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Re: [ANE-2] Re: Lead Codices

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  • Jack Kilmon
    This appears to be a case where someone with a BA in art is promoted to an archaeologist and a religious archaeologist and an Egyptologist by the press.
    Message 1 of 8 , Apr 6, 2011
      This appears to be a case where someone with a BA in art is promoted to an
      "archaeologist" and a "religious archaeologist" and an "Egyptologist" by the
      press. No one with any credentialed expertise in any of the disciplines
      required to analyze these things, Semitists, materials analysts,
      paleographers, or a real, genuine, fedora wearing archaeologist, has been
      asked on the "team" headed by a guy who analyzes things through earth's
      vibrations. They appear to me, from the few pictures I have seen, to be a
      mosaic harvested from epigraphy and ancient coinage. I am sure the book and
      the film, probably already under contract with Simcha, will "expose" a
      conspiracy among scholars to suppress the the "greatest discovery since the
      Dead Sea Scrolls."

      Jack Kilmon
      San Antonio, TX

      -----Original Message-----
      From: Trudy Kawami
      Sent: Wednesday, April 06, 2011 1:00 PM
      To: ANE-2@yahoogroups.com
      Subject: [ANE-2] Re: Lead Codices

      What is interesting in this exchange of comments is the frequency of words
      like "believe," "believing", "would have been" (interesting conditional
      there), "have been told" and similar terms. There is no objective
      description of the corrosion products, no statement of the parameters of the
      tests, no mention of XRF analysis or any other commonly used & accepted
      analytical procedure for assessing the "life" of a piece of metal. Instead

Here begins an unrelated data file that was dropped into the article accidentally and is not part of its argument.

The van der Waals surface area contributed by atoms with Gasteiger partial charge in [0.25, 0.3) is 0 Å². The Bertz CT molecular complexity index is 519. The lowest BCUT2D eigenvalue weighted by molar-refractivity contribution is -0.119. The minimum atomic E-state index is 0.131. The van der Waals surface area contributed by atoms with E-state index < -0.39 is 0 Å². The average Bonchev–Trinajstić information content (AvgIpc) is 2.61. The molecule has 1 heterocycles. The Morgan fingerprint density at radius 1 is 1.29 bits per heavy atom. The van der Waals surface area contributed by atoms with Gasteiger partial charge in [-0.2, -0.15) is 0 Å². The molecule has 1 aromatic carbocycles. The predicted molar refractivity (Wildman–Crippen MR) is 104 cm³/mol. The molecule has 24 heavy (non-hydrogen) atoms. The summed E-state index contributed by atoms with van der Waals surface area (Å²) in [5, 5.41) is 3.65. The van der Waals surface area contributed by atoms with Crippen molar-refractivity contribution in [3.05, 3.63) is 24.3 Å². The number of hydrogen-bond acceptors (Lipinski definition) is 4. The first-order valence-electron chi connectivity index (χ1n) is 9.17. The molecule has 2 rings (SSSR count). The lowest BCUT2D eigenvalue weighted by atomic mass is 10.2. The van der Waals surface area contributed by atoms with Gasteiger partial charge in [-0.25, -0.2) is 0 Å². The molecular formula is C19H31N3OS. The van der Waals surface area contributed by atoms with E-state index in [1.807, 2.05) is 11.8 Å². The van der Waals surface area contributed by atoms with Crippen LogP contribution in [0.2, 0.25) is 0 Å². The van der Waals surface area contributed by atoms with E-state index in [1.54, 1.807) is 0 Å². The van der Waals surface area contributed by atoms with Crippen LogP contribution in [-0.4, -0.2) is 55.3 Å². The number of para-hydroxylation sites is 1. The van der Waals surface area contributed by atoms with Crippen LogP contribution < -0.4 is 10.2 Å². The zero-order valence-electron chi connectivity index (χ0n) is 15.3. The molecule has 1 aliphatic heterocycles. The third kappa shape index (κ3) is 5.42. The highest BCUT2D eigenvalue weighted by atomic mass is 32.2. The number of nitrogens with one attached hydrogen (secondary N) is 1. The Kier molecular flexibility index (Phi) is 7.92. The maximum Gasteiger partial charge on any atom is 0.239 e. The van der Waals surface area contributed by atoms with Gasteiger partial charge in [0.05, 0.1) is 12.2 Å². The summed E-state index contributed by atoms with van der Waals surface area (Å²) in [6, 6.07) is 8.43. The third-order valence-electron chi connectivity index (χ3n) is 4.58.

we appear to have scholars of religion and language who couldn't tell cast
      metal from hammered (let alone copper alloy from lead) hoping/believing
      something is authentic - bad science (& bad logic). Add to this the
      approach of the Easter season, you can see the red flags of super-hype
      Willing suspension of dis-belief is fine for the theater, but really
      inappropriate in scholarship.

      Trudy S. Kawami, PhD
      Director of Research
      Arthur M. Sackler Foundation
      461 East 57th Street
      New York, NY 10022
      212-980-5400 X25

      From: ANE-2@yahoogroups.com [mailto:ANE-2@yahoogroups.com] On Behalf Of
      Sent: Tuesday, April 05, 2011 10:51 AM
      To: ANE-2@yahoogroups.com
      Subject: [ANE-2] Re: Lead Codices

      Dear Russell,
      I will try and clarify.
      1. I do not know what Elkington showed to Peter Thonemann, as I severed
      contact with him, very early on and warned Margaret Barker to be wary. Her
      expertise is not in question but I believe she has been misled.
      2. I have been told by Hassan Saeda that they were given to him by his
      grandfather and came from near the Israel/Jordan border.
      3. Yes this item is part of the cache and I have seen it. Whether it was
      copied from the museum, or the original funery display I cannot say. But, if
      the material is genuine, and the jury is still out on that, I date them to
      the 2nd century Bar Kochbar period so it would have been accessible to the
      original makers.
      4. Philip Davies is quoted in the newspapers and on the BBC as believing the
      material is authentic and very early Christian in origin. I do not know if
      he was correctly quoted. I have had nothing to do with the group Elkington
      consulted (apart from talking with Margaret Barker), so I do not know if
      Professor Davies has examined actual samples - although I would doubt it- he
      has probably only seen photographs of this particular item. They did, it
      appears have access to actual samples of some of the sheets.

      Hope this helps.
      Robert Feather, London

      [Non-text portions of this message have been removed]


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